- Neelys Landing man shot, killed by highway patrol trooper after traffic stop (05/01/16)43
- Cape student sues, accuses school officials of slamming her to ground multiple times (04/28/16)49
- Missouri House votes to allow concealed weapons without permits (04/28/16)8
- River Ridge Winery changes hands (05/02/16)
- Police report filed, but no charges in incident at Cape Central (04/29/16)40
- 2016 All-Missourian Boys Basketball (04/29/16)
- Statement: Man says cops’ good work drove him to grow his own marijuana (05/01/16)1
- Bob Evans restaurant in Cape Girardeau among chain's 21 closings (04/26/16)9
- Senator introduces bill for I-57 that would connect Sikeston with Little Rock (04/28/16)4
- Hopper Road to close for months during construction of Veterans Drive (04/27/16)9
Talking shop with Pat Patterson, owner of Pat Patterson Photography
Pat Patterson has been in the business for 30 years, but his interest in photography started at a young age. Now the owner of Pat Patterson Photography, he takes senior, wedding, family and special event portraits for the Cape Girardeau area. He has created a collection of 60 images of Cape Girardeau, which are available for purchase in various formats. Although the vast majority of his work is digital, he does have the capabilities to produce film photographs.
Q: This is your 30th year in the business. How did you get started in photography?
A: High School in 10th grade with a couple of buddies that had transferred to our school and they were into photography. There was something about it that just appealed to me and clicked with me, so for Christmas when I was 15 I got a 35 millimeter camera and flash for my Christmas gift and it just took off from there as a hobby.
Q: What is it about photography that has made you stick with it for these 30 years?
A: The enjoyment of making the pictures and the reward of the satisfied customer. Some of the challenges that we are given. It provides an opportunity to be creative and be paid for it. I have always had kind of a creative mind in lots of ways. Creativity started when I started building model cars. I did want to mention one other thing about how photography always piqued my interest. Every year my mother would take me to Goldsmith's department store in Memphis to have my Christmas card portrait made and I can remember, I always wondered if, when the photographer stood behind the camera and fiddled with all the dials and all that stuff on the front of the camera, just what in the world was he doing? There was something about it that always piqued my interest. When he would pull the focusing cloth over his head I kind of stopped and just kind of wondered what was going on back there. The story my parents told me about me taking my first steps as a toddler, mama was holding me up and daddy had a camera. He wanted to get a picture of how tall I was and I let go of mama's hands and I walked to my dad with the camera. I suppose that camera must have caught my attention and made me forget about the possibility of falling down. So, there has always been an interest in photography in some way. I've heard that story from them several times, so it must be true.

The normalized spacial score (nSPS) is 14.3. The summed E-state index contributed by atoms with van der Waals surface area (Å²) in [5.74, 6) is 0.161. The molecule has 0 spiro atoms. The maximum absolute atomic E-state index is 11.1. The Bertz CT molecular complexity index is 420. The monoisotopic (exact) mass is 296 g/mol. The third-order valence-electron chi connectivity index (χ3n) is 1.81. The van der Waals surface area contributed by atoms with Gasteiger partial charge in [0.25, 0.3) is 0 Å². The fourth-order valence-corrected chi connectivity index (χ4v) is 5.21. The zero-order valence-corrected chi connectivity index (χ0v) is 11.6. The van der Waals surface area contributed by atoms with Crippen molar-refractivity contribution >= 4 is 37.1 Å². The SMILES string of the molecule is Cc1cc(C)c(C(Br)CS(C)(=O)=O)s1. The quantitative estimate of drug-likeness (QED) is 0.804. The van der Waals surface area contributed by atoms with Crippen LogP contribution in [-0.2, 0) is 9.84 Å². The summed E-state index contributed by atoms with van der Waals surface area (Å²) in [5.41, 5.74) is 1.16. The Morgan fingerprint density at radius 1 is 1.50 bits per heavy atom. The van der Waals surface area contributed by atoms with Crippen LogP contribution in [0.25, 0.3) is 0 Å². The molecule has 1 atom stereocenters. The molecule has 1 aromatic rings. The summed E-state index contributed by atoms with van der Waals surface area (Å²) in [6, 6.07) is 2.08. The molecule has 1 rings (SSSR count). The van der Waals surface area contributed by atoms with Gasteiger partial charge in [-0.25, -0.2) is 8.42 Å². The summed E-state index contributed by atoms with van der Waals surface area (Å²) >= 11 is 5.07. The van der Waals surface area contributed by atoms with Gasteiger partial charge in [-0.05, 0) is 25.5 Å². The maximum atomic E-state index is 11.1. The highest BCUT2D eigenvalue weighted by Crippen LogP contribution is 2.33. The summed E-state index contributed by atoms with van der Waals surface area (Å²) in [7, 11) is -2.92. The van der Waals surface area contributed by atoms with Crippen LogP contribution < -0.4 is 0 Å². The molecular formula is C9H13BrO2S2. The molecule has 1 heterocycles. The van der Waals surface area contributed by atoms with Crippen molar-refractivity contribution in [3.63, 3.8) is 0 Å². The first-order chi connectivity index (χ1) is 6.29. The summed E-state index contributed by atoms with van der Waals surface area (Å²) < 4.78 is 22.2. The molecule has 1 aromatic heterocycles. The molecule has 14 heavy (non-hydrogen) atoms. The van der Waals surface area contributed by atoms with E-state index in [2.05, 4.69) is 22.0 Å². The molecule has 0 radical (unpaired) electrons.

Q: How has technology changed since you've been in the business?
A: It's changed radically. I would say that the digital revolution is to film what film was to glass plates. Because the first photography was done, they were called daguerreotype. The photographer would go into a dark room and paint this solution on the glass plates and then load it in the camera. Camera's were cumbersome and all that. Then, when Kodak and George Eastman invented film, it brought the camera down to a size that the average person could hold. That was real revolutionary. I think the digital photography is now for the 20th and 21st century as film was in the 19th century. The evolution of digital photography is still evolving, but it is been very rapid. For example, six years ago, if you had a 10 megapixel camera you really had something. Now, you can't find very many 10 megapixel cameras. It's basically 16 on upward to at least 50 megapixels. But, those are very expensive cameras and not everyone has one. That alone, and then we've gone from cameras that just did still photography, but now cameras will do digital video as well. That is all combined into the same thing.
Q: What are some of the challenges of owing your own business?
A: Keeping the customer happy. There is an inherent challenge in creativity. You challenge your thinking and your methods so you don't stay in a rut and you are always doing something differently and new. There are the challenges of dealing with the public. There is the challenge of turnaround time for pictures, keeping people happy that way. Keeping up with changing technology because it changes quickly. Changes in social media, changes in Photoshop, changes in camera operating systems and changes in what the customer desires. Keeping up with what is popular now and what was popular in the past. Keeping up with the changing demands in the market.
Q: What are some of the rewards?
A: The greatest reward would be a job well done. Taking a challenge and seeing everything come to fruition the way you would like for it to. Seeing customers come back. For example I have a portrait shoot with a 1-year-old child who is wearing the same outfit as his two brother wore when they were 1 year old. It will be with the same prop and the same background, so that when these pictures are all displayed together in the customer's home, all three of the boys will be 1 year old, they are all in the same outfit. There is a similarity and a continuity for all the pictures. When customers come back for that sort of thing, that is good.